The answer last year was Vizio’s P series, which earned one of only two 9s I awarded in overall image quality. That score matched a significantly more expensive Sony and fell short of only those OLED models, which cost even more.
Apparently Vizio didn’t want to mess with a good thing. For 2017 the “new” P series is exactly the same as last year. The panel, processor, inputs and other hardware are identical, according to Vizio, and so is the external design.
What has changed, and will continue to evolve, is the software. Since I first reviewed the 2016 P series it has gone through a series of software updates, many addressed at improving its high dynamic range (HDR) picture quality. I haven’t had the chance to review the latest version yet, but I expect it to continue to offer some of the best image quality available in a non-OLED TV.
Both the 2016 and 2017 TVs will receive updates in the future, and Vizio says they’ll continue to exhibit identical performance throughout the model year. In my experience reviewing TVs that kind of next-year future-proofing is a first. And it’s pretty cool.
Vizio says the P series delivers “some of the industry’s best full-white brightness performance” and also claims a color gamut that’s close to DCI P3. In my most recent review of the P series showed very good full-field light output, but narrower P3 color gamut than Vizio’s claim. I plan to re-test soon to see if any of that has changed, as well as compare the P to other 2017 TVs.
The P series’ full-array local dimming is the main driver of its excellent picture quality. Both the 2016 and 2017 models have “up to 128 zones” of dimming in the 65- and 75-inch sizes, while the 55-inch size has 126 zones. The 2017 M series, meanwhile, has 32 zones on all sizes.
Vizio also confirmed that, just like in 2016, the 55-inch member of the P series will use an IPS-based panel, not a VA panel like the others. In my experience IPS (in-plane switching) has worse image quality, in particular worse black levels and contrast, compared to VA (vertical alignment), so I will continue to recommend against the 55-inch P series. If you want a 55-inch Vizio, I’d go with the M series — none of the sizes in the 2017 M series use IPS panels.
The 2017 P series does offer some changes unrelated to image quality. No longer does the TV include a touchscreen Android tablet remote in the box and ask you to use an app to access most TV settings. I wasn’t a fan. Instead the 2017 P series comes with a traditional multibutton clicker, which you’ll use to access traditional onscreen settings menus. Yay, tradition!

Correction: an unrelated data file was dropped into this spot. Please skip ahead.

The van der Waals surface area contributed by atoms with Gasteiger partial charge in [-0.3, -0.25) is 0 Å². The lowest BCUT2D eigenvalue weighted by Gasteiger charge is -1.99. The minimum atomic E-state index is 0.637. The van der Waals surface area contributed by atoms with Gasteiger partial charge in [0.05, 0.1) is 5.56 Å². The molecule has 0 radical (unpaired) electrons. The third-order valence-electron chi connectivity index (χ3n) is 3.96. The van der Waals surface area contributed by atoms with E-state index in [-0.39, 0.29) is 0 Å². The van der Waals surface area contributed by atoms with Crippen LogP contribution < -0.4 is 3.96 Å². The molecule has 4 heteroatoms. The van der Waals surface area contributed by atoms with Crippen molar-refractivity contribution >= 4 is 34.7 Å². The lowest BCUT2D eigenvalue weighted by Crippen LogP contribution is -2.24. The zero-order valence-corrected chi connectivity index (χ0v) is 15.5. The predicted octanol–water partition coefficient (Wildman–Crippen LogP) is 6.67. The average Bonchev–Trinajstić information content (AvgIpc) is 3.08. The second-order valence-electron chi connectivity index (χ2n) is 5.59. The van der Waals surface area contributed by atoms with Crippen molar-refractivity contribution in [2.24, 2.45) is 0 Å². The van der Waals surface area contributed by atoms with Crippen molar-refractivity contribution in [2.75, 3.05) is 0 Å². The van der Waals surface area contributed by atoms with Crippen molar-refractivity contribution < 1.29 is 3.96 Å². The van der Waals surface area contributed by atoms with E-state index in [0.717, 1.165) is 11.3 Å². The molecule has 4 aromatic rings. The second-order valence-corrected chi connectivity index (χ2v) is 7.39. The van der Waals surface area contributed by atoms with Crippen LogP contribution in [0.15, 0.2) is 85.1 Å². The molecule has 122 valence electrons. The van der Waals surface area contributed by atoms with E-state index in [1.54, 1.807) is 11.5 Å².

For Smart TV you still have the option to Cast stuff like Netflix from your phone using Vizio’s Chromecast built-in feature, which also allows control via Google Home. New for 2017 there’s also an onscreen menu, called Smartcast TV, that allows you to launch apps using the traditional onscreen approach. It’s coming via software update later this year, although it still doesn’t support Amazon video. Boo lack of Amazon, but you can always add a Roku.
And just like last year there’s no built-in tuner, so you can’t watch over-the-air antenna broadcasts unless you attach a separate tuner.
Here’s pricing and basic specifications for the Vizio P series, which is shipping now.
Vizio P series 2017 specifications
- 4K resolution
- HDR compatible with HDR10 and Dolby Vision formats
- Full-array local dimming (up to 128 zones)
- 240Hz “effective” refresh rate
- Chromecast built-in, Google Home compatible
- Onscreen apps interface coming in summer 2017
- No built-in tuner for antenna TV broadcasts
Correction: This article originally stated that brightness was higher and other characteristics were improved on the 2017 P series compared to the 2016 model, but that is not the case. The two are identical but for the lack of an included tablet on the 2017 model.
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